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Would you smoke weed when pregnant?
This is a taboo subject, and whilst I like the idea of breaking taboos, I am certainly writing this from an objective, critical perspective. You see, I’ve read a few things recently about pregnant women who are smoking marijuana to beat morning sickness and I wanted to explore this issue further. The trouble is, given the effects of marijuana on unborn babies is largely unknown, there is little empirical evidence to say just how harmful it might be. What is certain, is that just suggesting smoking marijuana when pregnant is bound to provoke strong feelings.
We all know the medicinal qualities of marijuana, and in some respects it has the potential to combat the ailments of pregnancy more effectively that prescription drugs. A recent study of (anonymous) expectant mothers has suggested it can be used to battle morning sickness. The trouble is, there has been little research on how this affects the child. One mother in the study believed that marijuana was necessary to increase her appetite and help her keep her food down.
‘I had morning sickness and I know that it’s normal for women to lose weight from it, but I just really didn’t like the idea of my baby going without nutrients, so I did smoke to help with my appetite and to make sure I wasn’t throwing up everything I ate.’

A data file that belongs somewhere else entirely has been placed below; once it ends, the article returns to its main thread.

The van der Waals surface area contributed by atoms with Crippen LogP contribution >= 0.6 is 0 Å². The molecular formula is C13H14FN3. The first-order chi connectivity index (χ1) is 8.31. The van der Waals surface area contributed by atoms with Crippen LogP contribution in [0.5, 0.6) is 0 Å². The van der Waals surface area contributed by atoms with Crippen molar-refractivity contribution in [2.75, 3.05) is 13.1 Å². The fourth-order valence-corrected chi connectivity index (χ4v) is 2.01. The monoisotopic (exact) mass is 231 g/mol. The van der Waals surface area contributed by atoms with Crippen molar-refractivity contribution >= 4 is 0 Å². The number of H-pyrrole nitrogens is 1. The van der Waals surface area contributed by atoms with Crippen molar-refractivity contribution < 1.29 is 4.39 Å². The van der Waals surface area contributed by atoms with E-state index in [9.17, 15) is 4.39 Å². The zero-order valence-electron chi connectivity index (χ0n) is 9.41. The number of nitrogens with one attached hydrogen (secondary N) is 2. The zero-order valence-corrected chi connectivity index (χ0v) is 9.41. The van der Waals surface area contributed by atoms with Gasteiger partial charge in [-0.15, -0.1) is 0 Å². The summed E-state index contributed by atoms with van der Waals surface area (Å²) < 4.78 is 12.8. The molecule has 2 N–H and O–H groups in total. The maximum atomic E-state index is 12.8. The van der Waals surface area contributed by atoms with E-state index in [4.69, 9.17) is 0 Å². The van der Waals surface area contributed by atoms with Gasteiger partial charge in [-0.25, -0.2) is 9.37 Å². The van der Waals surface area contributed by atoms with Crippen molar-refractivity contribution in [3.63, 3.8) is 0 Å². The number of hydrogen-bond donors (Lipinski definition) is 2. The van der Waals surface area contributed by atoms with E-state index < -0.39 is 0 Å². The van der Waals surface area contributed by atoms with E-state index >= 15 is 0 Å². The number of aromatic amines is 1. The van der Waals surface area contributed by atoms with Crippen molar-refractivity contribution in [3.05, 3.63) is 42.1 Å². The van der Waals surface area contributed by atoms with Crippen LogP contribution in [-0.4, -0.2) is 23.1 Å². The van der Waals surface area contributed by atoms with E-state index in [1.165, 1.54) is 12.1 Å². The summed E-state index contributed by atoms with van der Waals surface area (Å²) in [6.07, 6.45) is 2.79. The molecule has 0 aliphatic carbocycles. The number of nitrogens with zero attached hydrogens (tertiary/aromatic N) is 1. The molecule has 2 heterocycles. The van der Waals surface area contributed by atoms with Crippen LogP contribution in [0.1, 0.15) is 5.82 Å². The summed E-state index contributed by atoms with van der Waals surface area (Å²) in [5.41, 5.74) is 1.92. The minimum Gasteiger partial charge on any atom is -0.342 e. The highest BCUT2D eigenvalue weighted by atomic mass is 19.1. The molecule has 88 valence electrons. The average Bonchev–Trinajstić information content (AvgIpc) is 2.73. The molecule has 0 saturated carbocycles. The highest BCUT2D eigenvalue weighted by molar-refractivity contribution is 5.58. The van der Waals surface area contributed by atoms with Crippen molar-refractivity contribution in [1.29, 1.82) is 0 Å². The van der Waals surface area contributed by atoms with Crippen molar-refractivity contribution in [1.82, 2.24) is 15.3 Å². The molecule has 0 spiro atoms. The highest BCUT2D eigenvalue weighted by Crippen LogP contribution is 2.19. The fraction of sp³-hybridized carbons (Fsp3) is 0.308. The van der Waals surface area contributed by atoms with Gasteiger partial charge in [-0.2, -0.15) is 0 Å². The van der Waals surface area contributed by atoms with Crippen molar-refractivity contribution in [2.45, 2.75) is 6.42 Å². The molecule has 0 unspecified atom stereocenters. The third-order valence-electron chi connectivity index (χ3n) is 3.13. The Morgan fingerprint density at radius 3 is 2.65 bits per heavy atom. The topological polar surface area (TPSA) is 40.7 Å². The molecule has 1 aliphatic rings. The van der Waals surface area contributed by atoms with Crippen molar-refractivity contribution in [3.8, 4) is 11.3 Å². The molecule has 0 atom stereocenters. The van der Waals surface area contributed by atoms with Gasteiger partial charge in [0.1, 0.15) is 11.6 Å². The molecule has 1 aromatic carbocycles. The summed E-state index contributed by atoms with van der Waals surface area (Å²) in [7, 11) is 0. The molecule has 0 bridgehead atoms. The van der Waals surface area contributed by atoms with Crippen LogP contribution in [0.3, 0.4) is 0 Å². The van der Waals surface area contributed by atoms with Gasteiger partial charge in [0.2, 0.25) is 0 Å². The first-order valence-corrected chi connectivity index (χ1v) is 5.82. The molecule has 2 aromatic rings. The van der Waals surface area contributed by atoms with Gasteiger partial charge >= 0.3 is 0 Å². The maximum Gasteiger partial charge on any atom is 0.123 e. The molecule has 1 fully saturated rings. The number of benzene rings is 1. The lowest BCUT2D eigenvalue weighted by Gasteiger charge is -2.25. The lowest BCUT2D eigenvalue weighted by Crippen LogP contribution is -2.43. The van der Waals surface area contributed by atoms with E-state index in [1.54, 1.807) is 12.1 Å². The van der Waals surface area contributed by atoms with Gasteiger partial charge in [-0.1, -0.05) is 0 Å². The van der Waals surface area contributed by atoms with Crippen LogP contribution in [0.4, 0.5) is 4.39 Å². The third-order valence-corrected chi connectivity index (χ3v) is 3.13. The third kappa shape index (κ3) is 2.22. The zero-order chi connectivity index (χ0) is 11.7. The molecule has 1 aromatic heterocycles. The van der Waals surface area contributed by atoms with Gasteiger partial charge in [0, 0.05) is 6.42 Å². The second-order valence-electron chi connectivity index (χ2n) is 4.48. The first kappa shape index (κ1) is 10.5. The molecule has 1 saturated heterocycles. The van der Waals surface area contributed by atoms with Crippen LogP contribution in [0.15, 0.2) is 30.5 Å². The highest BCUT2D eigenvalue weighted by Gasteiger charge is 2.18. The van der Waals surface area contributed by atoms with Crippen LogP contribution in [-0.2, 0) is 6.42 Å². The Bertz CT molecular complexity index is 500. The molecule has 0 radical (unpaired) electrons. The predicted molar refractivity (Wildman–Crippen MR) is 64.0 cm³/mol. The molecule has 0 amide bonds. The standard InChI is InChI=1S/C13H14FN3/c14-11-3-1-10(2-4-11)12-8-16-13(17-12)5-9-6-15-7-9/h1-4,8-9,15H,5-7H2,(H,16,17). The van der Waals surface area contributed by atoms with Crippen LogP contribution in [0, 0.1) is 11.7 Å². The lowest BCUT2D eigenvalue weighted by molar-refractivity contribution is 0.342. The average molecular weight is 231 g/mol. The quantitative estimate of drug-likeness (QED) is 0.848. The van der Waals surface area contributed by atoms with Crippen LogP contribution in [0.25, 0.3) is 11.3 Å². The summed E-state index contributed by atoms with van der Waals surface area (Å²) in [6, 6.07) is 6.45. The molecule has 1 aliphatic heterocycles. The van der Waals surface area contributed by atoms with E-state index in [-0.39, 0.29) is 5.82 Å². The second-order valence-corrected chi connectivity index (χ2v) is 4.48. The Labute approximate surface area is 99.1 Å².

Another said, ‘I was initially against the idea of it, mainly because of the stigma surrounding smoking while pregnant. However, after three weeks of keeping almost nothing down and craving a sandwich… I smoked for the first time. Just a couple hits. I sat back, ate half a sandwich, and it didn’t come back up! I think I napped after. I smoked a few more times after that because I was still puking almost every 20 to 40 minutes during weeks four through 15 and had lost about 20 pounds. When I smoked, I could eat and nap. It helped keep food down and was better than Zofran. Honestly a life saver.’
I’ve looked at some research about this on the internet, and as you might expect, there are wildly conflicting views. A professor at Auckland University believes that "Exposure to marijuana in the absence of alcohol was associated with improved global motion perception which was significantly better than that of children who had not experienced prenatal drug exposure.”
Whereas the American Medical Association insists that ‘Marijuana use during pregnancy and breastfeeding poses potential harms,’ although those potential harms are slightly more ambiguous.
Once again, more research is needed into the medicinal properties of marijuana, free from the prejudice of taboo or social stigma, and looked at critically and objectively from a scientific viewpoint.